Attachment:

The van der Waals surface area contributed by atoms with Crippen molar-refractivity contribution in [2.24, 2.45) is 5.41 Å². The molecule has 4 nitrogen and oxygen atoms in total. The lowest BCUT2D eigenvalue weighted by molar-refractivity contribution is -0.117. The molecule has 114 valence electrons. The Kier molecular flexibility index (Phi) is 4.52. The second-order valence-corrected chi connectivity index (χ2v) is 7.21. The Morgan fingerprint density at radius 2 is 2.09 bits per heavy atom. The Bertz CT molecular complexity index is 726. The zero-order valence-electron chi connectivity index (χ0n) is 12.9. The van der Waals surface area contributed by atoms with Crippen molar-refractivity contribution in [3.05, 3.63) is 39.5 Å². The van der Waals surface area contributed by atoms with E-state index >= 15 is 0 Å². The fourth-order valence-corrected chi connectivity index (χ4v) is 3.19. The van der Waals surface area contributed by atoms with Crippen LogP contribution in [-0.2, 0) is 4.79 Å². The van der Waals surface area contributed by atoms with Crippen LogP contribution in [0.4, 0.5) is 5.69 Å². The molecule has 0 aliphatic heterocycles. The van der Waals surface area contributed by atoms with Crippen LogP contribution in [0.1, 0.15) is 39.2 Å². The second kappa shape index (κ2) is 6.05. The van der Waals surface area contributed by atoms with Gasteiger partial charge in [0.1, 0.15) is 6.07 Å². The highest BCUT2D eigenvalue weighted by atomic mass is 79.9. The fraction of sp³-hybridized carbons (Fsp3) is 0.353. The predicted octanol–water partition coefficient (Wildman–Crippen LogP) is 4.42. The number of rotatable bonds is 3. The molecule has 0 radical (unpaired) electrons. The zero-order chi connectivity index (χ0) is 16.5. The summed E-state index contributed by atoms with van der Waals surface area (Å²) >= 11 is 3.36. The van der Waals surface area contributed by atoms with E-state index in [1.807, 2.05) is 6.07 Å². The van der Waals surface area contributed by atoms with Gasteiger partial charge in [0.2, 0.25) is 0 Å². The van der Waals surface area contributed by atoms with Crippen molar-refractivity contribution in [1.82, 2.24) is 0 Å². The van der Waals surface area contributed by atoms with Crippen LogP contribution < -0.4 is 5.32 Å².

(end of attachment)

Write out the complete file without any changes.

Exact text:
The van der Waals surface area contributed by atoms with Crippen molar-refractivity contribution in [2.24, 2.45) is 5.41 Å². The molecule has 4 nitrogen and oxygen atoms in total. The lowest BCUT2D eigenvalue weighted by molar-refractivity contribution is -0.117. The molecule has 114 valence electrons. The Kier molecular flexibility index (Phi) is 4.52. The second-order valence-corrected chi connectivity index (χ2v) is 7.21. The Morgan fingerprint density at radius 2 is 2.09 bits per heavy atom. The Bertz CT molecular complexity index is 726. The zero-order valence-electron chi connectivity index (χ0n) is 12.9. The van der Waals surface area contributed by atoms with Crippen molar-refractivity contribution in [3.05, 3.63) is 39.5 Å². The van der Waals surface area contributed by atoms with E-state index >= 15 is 0 Å². The fourth-order valence-corrected chi connectivity index (χ4v) is 3.19. The van der Waals surface area contributed by atoms with Crippen LogP contribution in [-0.2, 0) is 4.79 Å². The van der Waals surface area contributed by atoms with Crippen LogP contribution in [0.4, 0.5) is 5.69 Å². The molecule has 0 aliphatic heterocycles. The van der Waals surface area contributed by atoms with Crippen LogP contribution in [0.1, 0.15) is 39.2 Å². The second kappa shape index (κ2) is 6.05. The van der Waals surface area contributed by atoms with Gasteiger partial charge in [0.1, 0.15) is 6.07 Å². The highest BCUT2D eigenvalue weighted by atomic mass is 79.9. The fraction of sp³-hybridized carbons (Fsp3) is 0.353. The predicted octanol–water partition coefficient (Wildman–Crippen LogP) is 4.42. The number of rotatable bonds is 3. The molecule has 0 radical (unpaired) electrons. The zero-order chi connectivity index (χ0) is 16.5. The summed E-state index contributed by atoms with van der Waals surface area (Å²) >= 11 is 3.36. The van der Waals surface area contributed by atoms with E-state index in [1.807, 2.05) is 6.07 Å². The van der Waals surface area contributed by atoms with Gasteiger partial charge in [0.2, 0.25) is 0 Å². The van der Waals surface area contributed by atoms with Crippen molar-refractivity contribution in [1.82, 2.24) is 0 Å². The van der Waals surface area contributed by atoms with Crippen LogP contribution < -0.4 is 5.32 Å².